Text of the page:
I don’t know if it’s because of the so-called inverted matrix we dwell in on Planet Earth, but it seems entirely normal to try to “get rid of the bad,” which then allows for the good. In my experience, for example, imagining I have abundant resources to enrich life is difficult if there’s debt to pay off before funding “frivolous” things like travel.
I’m finding the same thing is true with visualizing a life of joyful, easy mobility from the space of impaired mobility. Although I dutifully attempt to imagine myself getting reacquainted with the neighborhood during lengthy, invigorating walks, my mind says, “but but but” like a faulty motor boat. But first I have to get rid of the pain. But first I have to regain strength. But first I have to be able to walk normally.
I have yet to find the spiritual bromide that will flip me from, “I have to fix the bad,” to “Ignore the bad, everything is abundant and I’m filled with well-being.” My imagination is pretty darn good, but I’m not sure anyone other than a young child has a good enough imagination (and the blessing of illogic) to make that leap.
Perhaps it’s a matter of faith that bringing the desired ideal into being will naturally and automatically render any “bad” moot. Perhaps my plodding, one-step-at-a-time brain needs to let go of its insistence that before joyfulness and abundance can saturate life, the way must be cleared of perceived barriers.
I could take my cue from the natural world, where instinct provides unfailing guidance. So what does my instinct, my intuition, tell me about shifting my attitude? Is it possible to channel a half-remembered Zen-Master-ancestor long enough to know that all is well, no matter how it seems?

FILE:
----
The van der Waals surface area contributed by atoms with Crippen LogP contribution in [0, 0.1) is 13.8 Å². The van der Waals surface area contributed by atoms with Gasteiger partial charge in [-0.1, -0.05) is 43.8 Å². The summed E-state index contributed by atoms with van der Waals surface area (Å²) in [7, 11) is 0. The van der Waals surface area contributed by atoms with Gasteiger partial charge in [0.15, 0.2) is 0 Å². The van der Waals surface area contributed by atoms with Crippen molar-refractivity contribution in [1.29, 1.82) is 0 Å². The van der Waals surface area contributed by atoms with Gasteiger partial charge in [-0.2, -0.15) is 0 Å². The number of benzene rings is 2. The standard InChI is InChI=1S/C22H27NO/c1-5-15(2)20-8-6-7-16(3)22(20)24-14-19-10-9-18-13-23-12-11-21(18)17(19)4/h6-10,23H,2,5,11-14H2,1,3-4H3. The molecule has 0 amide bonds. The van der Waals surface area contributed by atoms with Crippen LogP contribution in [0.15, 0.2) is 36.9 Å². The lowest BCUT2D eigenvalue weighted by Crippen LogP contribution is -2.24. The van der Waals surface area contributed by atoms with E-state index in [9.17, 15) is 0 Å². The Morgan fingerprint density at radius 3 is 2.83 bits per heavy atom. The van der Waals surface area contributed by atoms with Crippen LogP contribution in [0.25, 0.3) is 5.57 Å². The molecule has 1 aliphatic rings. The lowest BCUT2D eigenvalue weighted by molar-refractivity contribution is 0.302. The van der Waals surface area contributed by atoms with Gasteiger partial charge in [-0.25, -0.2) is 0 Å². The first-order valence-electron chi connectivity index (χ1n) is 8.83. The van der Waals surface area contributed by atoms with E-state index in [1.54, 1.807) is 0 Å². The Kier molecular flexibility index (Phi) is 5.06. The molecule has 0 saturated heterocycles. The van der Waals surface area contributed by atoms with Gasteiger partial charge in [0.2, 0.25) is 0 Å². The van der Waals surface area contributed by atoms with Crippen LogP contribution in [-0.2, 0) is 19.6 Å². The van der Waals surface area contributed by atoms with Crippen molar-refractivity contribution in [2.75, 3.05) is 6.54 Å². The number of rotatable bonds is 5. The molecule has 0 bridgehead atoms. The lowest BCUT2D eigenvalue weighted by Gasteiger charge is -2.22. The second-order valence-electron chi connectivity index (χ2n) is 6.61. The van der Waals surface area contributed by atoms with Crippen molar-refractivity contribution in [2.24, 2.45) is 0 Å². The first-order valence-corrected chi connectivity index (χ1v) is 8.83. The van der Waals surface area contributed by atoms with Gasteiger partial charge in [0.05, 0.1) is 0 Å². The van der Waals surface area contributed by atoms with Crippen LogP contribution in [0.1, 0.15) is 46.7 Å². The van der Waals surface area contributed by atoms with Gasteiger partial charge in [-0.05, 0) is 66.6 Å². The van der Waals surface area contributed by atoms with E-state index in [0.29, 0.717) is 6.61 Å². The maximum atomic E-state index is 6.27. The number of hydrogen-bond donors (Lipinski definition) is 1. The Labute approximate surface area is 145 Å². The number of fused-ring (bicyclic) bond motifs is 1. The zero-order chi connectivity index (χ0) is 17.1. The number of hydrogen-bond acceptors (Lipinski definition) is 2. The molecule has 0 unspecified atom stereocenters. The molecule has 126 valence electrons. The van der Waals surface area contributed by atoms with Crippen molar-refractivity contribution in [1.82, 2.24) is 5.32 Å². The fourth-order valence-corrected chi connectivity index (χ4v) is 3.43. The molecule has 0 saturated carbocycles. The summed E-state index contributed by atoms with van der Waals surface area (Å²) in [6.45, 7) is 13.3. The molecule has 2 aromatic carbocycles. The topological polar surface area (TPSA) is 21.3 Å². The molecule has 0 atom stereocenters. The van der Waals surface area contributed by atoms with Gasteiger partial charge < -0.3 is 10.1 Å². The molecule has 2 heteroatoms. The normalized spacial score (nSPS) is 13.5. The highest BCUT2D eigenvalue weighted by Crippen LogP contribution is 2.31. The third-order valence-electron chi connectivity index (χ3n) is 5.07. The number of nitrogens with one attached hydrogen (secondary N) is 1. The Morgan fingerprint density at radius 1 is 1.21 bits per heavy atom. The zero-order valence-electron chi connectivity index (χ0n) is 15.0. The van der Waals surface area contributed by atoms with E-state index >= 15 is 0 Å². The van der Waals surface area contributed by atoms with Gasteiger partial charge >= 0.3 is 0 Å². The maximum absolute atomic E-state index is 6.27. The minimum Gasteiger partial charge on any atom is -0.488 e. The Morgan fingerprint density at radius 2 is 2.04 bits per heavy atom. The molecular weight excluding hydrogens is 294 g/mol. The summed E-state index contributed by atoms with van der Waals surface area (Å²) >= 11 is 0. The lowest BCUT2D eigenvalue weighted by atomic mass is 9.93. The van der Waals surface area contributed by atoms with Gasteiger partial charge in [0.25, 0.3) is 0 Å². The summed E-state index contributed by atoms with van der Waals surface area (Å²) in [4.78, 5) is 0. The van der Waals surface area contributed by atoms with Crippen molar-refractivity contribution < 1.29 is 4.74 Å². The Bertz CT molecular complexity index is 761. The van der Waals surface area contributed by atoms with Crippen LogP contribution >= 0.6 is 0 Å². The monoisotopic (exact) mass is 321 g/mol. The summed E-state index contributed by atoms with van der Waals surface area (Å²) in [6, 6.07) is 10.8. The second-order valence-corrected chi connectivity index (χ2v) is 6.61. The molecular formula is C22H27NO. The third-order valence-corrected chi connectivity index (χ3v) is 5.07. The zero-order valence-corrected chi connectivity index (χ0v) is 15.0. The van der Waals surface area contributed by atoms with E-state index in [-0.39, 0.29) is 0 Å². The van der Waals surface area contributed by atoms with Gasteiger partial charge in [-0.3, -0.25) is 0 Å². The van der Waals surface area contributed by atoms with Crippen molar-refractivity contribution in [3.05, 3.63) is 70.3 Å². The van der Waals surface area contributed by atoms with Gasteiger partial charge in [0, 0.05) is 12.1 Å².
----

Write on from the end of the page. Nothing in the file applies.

My sustenance has always come through the outdoors. Walking along quiet suburban streets and through the nearby parks, my eyes are drawn to the endless variety and colors of trees, shrubbery, and the tiny wildflowers on the verge of the road.
I only need to open the back door and step outside to experience Nature’s variety. It’s not comfortable going for long walks, so I don’t. But nothing prevents me from pulling a patio chair into the sun and settling, eyes closed and face lifted to the warmth, noticing the chattering birds and the wind through the trees as soon as the distraction of the visual is removed.
Simply being outside without a to-do list or engaging in a practice—I don’t have to do tai chi just because I “should”—feels like my key. A simple key, sturdy and shiny, ready to open the door to the simple, shiny, unvarnished essence of being.
The sun beckons, the birds are rustling through the bushes, the wind flutters the dusty avocado leaves. All I have to do is step outside and let go of worrying about the “bad.” The good awaits.